Halifax woman who entertained troops during Second World War dies
'She didn't mind playing for other people at all'
An accomplished Halifax pianist and piano accordion player who entertained tens of thousands of servicemen during the Second World War has died.
Charlotte Guy Jeffries passed away on July 3. She was 98.
Jeffries's niece Norma Guy described her aunt, who still lived in her own home alone until her death, as one of "the most social people" she had ever met.
"She played piano beautifully and she would come to our house in Halifax … and play the piano and everybody would sing, and my father loved singing," Guy said.
Guy said she will remember Jeffries most for her resilience.
"She had some significant physical issues throughout her life," she said. "In spite of having many surgeries and needing to be in and out of hospital many times, she was a generous person. So maybe there's something in that kind of resilience that comes from, I don't know, adversity, overcoming adversity.
Those who knew Jeffries also remember her for being fiercely independent in spite of her age.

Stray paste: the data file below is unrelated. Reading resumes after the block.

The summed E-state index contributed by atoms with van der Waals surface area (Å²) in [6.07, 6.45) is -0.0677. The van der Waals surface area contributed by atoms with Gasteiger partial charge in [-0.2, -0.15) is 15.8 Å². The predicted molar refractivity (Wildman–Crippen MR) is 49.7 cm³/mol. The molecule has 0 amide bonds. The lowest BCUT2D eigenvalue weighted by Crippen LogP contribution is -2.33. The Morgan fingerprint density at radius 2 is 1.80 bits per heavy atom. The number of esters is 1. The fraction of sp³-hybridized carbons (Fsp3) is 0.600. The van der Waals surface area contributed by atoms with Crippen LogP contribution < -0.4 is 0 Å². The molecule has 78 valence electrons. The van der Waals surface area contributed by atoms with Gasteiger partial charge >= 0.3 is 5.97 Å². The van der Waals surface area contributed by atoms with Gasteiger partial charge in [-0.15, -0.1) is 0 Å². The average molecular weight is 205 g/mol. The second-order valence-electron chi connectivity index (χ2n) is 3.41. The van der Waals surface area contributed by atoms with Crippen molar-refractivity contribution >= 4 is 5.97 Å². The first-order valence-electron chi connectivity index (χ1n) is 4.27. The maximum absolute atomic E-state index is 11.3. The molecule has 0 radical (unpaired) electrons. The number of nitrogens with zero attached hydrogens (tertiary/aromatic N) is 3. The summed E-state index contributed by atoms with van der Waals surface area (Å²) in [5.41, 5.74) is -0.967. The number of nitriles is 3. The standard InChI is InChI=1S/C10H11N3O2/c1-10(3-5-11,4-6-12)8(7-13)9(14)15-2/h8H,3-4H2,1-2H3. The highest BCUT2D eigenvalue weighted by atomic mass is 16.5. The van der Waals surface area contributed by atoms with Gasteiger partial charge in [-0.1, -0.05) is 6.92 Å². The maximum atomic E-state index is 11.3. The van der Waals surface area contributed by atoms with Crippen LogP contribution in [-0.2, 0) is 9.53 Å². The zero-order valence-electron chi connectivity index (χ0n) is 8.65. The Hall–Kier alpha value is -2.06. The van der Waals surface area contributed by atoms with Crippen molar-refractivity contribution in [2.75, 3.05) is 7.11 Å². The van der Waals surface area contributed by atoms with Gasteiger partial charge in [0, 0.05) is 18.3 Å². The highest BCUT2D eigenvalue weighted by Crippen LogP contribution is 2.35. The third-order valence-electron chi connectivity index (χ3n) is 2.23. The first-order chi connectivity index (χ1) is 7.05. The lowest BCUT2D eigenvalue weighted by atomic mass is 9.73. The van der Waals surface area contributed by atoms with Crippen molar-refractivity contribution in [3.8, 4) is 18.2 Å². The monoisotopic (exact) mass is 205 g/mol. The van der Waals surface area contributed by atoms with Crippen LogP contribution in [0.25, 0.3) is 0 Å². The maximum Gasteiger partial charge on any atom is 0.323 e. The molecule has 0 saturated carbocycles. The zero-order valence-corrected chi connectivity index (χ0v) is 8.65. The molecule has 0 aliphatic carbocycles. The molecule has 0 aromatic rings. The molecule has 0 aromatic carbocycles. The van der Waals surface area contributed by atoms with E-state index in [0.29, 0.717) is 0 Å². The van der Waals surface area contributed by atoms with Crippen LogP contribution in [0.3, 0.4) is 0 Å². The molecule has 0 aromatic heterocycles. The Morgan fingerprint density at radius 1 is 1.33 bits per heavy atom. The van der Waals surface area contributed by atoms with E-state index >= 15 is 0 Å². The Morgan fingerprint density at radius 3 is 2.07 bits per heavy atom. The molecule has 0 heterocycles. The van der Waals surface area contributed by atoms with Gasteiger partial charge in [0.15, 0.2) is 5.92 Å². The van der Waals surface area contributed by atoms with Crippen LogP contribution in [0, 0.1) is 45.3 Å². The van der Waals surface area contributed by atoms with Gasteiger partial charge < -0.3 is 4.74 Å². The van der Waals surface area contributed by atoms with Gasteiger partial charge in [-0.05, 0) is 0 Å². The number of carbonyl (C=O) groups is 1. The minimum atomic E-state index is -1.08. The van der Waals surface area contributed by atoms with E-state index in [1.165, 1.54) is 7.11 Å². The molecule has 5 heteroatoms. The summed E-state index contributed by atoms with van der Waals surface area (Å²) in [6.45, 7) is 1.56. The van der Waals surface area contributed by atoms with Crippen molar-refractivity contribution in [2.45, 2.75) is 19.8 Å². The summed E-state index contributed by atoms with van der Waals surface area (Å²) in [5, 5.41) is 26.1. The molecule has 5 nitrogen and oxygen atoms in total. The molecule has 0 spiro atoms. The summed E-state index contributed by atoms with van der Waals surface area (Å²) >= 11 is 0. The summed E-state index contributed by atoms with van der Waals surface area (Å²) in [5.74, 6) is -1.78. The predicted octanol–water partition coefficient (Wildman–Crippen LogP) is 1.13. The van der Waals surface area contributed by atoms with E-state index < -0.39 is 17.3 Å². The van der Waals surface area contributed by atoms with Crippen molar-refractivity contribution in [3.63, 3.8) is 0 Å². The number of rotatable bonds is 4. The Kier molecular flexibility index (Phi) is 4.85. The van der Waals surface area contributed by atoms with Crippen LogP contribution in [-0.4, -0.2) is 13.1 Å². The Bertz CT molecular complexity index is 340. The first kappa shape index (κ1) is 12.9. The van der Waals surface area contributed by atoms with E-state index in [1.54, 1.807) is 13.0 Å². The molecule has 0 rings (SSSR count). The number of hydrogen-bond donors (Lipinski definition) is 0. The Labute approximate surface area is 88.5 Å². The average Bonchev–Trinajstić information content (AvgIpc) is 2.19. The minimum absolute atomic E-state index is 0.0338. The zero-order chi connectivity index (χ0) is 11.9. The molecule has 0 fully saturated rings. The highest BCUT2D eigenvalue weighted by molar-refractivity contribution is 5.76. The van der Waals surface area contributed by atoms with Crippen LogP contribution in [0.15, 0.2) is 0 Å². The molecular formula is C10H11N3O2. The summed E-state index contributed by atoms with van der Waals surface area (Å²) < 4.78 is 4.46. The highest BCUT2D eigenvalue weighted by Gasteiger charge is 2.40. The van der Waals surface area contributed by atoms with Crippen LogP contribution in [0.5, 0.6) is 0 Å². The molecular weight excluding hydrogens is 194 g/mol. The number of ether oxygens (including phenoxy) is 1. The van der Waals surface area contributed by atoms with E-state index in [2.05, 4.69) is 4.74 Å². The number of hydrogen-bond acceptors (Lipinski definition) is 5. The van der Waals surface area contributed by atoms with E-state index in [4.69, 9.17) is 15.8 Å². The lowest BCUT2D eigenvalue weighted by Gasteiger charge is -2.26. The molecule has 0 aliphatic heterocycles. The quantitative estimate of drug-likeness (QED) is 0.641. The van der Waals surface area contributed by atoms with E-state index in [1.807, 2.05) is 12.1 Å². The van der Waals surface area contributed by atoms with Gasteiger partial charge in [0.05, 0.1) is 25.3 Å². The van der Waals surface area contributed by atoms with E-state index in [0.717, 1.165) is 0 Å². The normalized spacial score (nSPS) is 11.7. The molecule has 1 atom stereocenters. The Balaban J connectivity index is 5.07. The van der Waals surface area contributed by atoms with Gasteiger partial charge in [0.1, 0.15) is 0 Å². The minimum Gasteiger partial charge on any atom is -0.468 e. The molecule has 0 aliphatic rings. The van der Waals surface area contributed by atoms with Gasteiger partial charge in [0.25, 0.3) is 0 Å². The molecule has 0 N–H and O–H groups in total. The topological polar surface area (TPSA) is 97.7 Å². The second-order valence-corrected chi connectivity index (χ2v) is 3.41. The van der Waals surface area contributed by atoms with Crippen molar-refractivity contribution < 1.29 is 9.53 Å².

"No one else in our family lived through what she lived through and remembers all those details about her side of the family and what it was like growing up and through the war," Guy said.
In 2017, the Halifax Women's History Society paid tribute to Jeffries and thousands of other women who volunteered during the war by unveiling a bronze monument on the Halifax waterfront.
The monument includes three figures: a young girl pulling a wagon full of salvage metal materials, a black woman working one of the many canteens that fed servicemen around the city, and an older woman with a Mi'kmaw basket sitting in chair knitting.
Jeffries "was delighted" to be one of the three wartime volunteers who unveiled the monument.
Bringing joy to the troops
At the time, she told CBC that these women simply did what was needed to be done by entertaining servicemen in Halifax, and serving them sandwiches and cakes to try to make things a little bit happier.
When the servicemen were waiting to go home at the end of the war, Jeffries went to the United Kingdom, France and Germany with other performers to perform for the Canadian and international troops.
"So she had a very distinguished career," said Janet Guildford, the past chair of the Halifax Women's History Society.
"And she was also was very instrumental in helping other musicians perform for troops, for Canadian personnel, military personnel and for visiting personnel."
As a young woman, Jeffries worked at Mills Brothers clothing store and was known by many as the Christmas window designer at the shop.
Most recently, she could still be found sharing her musical talents at various seniors homes.
A celebration of life will be held for Jeffries on Saturday.